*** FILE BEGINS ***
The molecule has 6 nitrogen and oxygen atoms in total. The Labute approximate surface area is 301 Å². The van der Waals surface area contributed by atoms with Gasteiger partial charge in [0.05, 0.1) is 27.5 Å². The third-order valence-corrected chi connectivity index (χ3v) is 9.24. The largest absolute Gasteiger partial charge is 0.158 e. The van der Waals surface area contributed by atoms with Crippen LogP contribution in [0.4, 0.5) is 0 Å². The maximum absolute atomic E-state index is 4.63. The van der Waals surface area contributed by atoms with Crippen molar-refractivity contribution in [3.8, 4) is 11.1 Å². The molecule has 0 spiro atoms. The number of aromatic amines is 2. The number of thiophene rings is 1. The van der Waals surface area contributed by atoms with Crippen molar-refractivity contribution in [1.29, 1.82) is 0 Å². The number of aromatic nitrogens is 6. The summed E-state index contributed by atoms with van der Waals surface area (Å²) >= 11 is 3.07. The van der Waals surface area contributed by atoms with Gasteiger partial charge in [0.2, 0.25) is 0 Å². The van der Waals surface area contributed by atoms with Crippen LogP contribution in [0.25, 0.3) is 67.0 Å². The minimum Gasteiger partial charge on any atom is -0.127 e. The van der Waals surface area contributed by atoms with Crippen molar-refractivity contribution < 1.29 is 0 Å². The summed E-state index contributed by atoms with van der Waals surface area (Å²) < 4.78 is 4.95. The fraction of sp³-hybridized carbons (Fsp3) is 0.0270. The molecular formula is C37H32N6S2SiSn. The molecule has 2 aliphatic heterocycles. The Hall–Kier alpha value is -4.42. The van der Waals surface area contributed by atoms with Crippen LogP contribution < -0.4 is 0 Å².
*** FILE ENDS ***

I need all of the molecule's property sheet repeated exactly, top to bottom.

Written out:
The molecule has 6 nitrogen and oxygen atoms in total. The Labute approximate surface area is 301 Å². The van der Waals surface area contributed by atoms with Gasteiger partial charge in [0.05, 0.1) is 27.5 Å². The third-order valence-corrected chi connectivity index (χ3v) is 9.24. The largest absolute Gasteiger partial charge is 0.158 e. The van der Waals surface area contributed by atoms with Crippen LogP contribution in [0.4, 0.5) is 0 Å². The maximum absolute atomic E-state index is 4.63. The van der Waals surface area contributed by atoms with Crippen molar-refractivity contribution in [3.8, 4) is 11.1 Å². The molecule has 0 spiro atoms. The number of aromatic amines is 2. The number of thiophene rings is 1. The van der Waals surface area contributed by atoms with Crippen molar-refractivity contribution in [1.29, 1.82) is 0 Å². The number of aromatic nitrogens is 6. The summed E-state index contributed by atoms with van der Waals surface area (Å²) >= 11 is 3.07. The van der Waals surface area contributed by atoms with Gasteiger partial charge in [0.2, 0.25) is 0 Å². The van der Waals surface area contributed by atoms with Crippen LogP contribution in [0.25, 0.3) is 67.0 Å². The minimum Gasteiger partial charge on any atom is -0.127 e. The van der Waals surface area contributed by atoms with Crippen molar-refractivity contribution < 1.29 is 0 Å². The summed E-state index contributed by atoms with van der Waals surface area (Å²) < 4.78 is 4.95. The fraction of sp³-hybridized carbons (Fsp3) is 0.0270. The molecular formula is C37H32N6S2SiSn. The molecule has 2 aliphatic heterocycles. The Hall–Kier alpha value is -4.42. The van der Waals surface area contributed by atoms with Crippen LogP contribution < -0.4 is 0 Å².